How Much Bank Do You Really Need To Have A Baby?

By Vivienne Woodward for money.is.good

When Capri and Dennis Prentice, 25 and 28 years old respectively, found out they were having twins, the first thing that ran through their minds was, “Can we afford this?”

Babies are expensive—this we know. Yet potential parents tend to underestimate just how much those bundles of joy actually cost.

About half of future moms and dads think a baby’s first year will cost less than $5,000. Womp womp. A recent study found that the first year in a baby’s life will cost closer to $21,000 for a family that makes $40,000 per year, and around $52,000 for a household making $200,000. (Those different figures assume that a family making $40,000 would opt out of life insurance, recommended college funds, and in-home nanny care, all things that rack up the higher-earning family’s expenses.)

The expenses start early, with the delivery. The median charges for childbirth hospital stays in the United States are $13,524 for the delivery and mother’s care and $3,660 for the newborn. A cesarean section is around $18,500, and any complications can raise the price of natural delivery or C-section by about $3,000. For Capri and Dennis, the complications were way beyond what they had budgeted for.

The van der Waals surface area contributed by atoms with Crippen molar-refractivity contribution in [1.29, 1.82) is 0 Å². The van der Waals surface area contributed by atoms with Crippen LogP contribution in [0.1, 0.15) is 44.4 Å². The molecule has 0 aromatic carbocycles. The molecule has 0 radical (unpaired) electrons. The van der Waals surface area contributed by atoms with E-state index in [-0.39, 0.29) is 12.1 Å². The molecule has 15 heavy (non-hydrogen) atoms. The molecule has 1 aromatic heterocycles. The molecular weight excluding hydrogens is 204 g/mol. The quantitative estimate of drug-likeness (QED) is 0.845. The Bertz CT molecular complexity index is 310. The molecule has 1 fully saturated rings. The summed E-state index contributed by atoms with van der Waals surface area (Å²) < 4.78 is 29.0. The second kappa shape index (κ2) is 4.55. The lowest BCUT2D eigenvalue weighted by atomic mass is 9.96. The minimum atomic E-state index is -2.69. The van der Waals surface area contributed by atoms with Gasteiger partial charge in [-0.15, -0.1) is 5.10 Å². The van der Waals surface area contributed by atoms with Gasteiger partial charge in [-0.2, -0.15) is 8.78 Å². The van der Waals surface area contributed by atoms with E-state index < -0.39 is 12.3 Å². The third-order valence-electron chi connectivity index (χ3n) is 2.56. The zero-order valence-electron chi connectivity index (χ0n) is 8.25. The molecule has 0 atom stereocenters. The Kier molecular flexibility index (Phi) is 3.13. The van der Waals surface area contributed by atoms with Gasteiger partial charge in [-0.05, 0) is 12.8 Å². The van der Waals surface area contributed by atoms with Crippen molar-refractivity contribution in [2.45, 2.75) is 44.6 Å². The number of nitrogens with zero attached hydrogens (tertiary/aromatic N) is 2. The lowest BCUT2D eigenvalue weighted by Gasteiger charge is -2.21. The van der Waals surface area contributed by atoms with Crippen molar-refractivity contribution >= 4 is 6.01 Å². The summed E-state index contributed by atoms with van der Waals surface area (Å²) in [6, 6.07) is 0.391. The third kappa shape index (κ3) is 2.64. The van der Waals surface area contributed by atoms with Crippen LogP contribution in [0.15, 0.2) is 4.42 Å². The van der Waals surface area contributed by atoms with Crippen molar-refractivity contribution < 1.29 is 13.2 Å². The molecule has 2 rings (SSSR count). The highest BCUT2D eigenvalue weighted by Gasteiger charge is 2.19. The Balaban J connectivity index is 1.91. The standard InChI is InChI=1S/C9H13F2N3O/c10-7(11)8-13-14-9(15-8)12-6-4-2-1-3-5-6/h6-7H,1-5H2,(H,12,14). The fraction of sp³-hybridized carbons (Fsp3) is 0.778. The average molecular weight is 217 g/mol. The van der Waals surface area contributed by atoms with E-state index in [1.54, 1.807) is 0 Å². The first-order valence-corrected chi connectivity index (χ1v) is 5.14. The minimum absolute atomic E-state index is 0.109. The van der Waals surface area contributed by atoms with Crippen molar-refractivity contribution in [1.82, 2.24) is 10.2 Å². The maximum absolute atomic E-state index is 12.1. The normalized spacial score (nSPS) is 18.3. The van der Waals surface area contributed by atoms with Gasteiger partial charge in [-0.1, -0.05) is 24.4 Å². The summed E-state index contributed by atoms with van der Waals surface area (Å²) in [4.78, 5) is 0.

Their boys were delivered a month early via C-section. Both babies were born with respiratory distress syndrome and had to be sent to the neonatal intensive care unit for intubation, medication, and constant monitoring. They were eventually transferred via ambulance to a hospital an hour from their home for more specialized attention. In total, their sons were in the NICU for 11 days each or 22 days total. (Thanks insurance!)

Read more here.

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